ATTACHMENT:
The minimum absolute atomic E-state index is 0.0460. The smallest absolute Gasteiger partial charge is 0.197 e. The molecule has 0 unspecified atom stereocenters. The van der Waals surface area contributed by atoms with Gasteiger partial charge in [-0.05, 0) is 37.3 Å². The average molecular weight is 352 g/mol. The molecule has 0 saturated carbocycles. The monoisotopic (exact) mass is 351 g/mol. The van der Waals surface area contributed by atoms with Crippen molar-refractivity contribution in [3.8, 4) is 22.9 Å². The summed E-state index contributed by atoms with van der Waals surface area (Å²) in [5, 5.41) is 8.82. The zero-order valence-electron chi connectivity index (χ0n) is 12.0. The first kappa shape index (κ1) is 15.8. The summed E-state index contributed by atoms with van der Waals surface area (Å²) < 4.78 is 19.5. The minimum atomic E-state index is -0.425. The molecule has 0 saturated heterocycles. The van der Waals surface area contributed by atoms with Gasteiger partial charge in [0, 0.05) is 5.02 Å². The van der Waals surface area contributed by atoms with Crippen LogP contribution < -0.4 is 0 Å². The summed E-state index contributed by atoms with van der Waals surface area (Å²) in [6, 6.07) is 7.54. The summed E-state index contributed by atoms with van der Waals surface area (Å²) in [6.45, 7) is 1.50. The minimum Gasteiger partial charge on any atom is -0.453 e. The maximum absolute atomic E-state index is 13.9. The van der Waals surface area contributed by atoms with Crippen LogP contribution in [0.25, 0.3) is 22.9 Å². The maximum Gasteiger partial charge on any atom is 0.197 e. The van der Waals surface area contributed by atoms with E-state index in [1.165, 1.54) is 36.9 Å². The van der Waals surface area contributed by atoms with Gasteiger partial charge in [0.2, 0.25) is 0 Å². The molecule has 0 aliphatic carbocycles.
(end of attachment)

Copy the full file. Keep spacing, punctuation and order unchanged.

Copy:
The minimum absolute atomic E-state index is 0.0460. The smallest absolute Gasteiger partial charge is 0.197 e. The molecule has 0 unspecified atom stereocenters. The van der Waals surface area contributed by atoms with Gasteiger partial charge in [-0.05, 0) is 37.3 Å². The average molecular weight is 352 g/mol. The molecule has 0 saturated carbocycles. The monoisotopic (exact) mass is 351 g/mol. The van der Waals surface area contributed by atoms with Crippen molar-refractivity contribution in [3.8, 4) is 22.9 Å². The summed E-state index contributed by atoms with van der Waals surface area (Å²) in [5, 5.41) is 8.82. The zero-order valence-electron chi connectivity index (χ0n) is 12.0. The first kappa shape index (κ1) is 15.8. The summed E-state index contributed by atoms with van der Waals surface area (Å²) < 4.78 is 19.5. The minimum atomic E-state index is -0.425. The molecule has 0 saturated heterocycles. The van der Waals surface area contributed by atoms with Gasteiger partial charge in [0, 0.05) is 5.02 Å². The van der Waals surface area contributed by atoms with Crippen LogP contribution < -0.4 is 0 Å². The summed E-state index contributed by atoms with van der Waals surface area (Å²) in [6, 6.07) is 7.54. The summed E-state index contributed by atoms with van der Waals surface area (Å²) in [6.45, 7) is 1.50. The minimum Gasteiger partial charge on any atom is -0.453 e. The maximum absolute atomic E-state index is 13.9. The van der Waals surface area contributed by atoms with Crippen LogP contribution in [0.25, 0.3) is 22.9 Å². The maximum Gasteiger partial charge on any atom is 0.197 e. The van der Waals surface area contributed by atoms with E-state index in [1.165, 1.54) is 36.9 Å². The van der Waals surface area contributed by atoms with Gasteiger partial charge in [0.2, 0.25) is 0 Å². The molecule has 0 aliphatic carbocycles.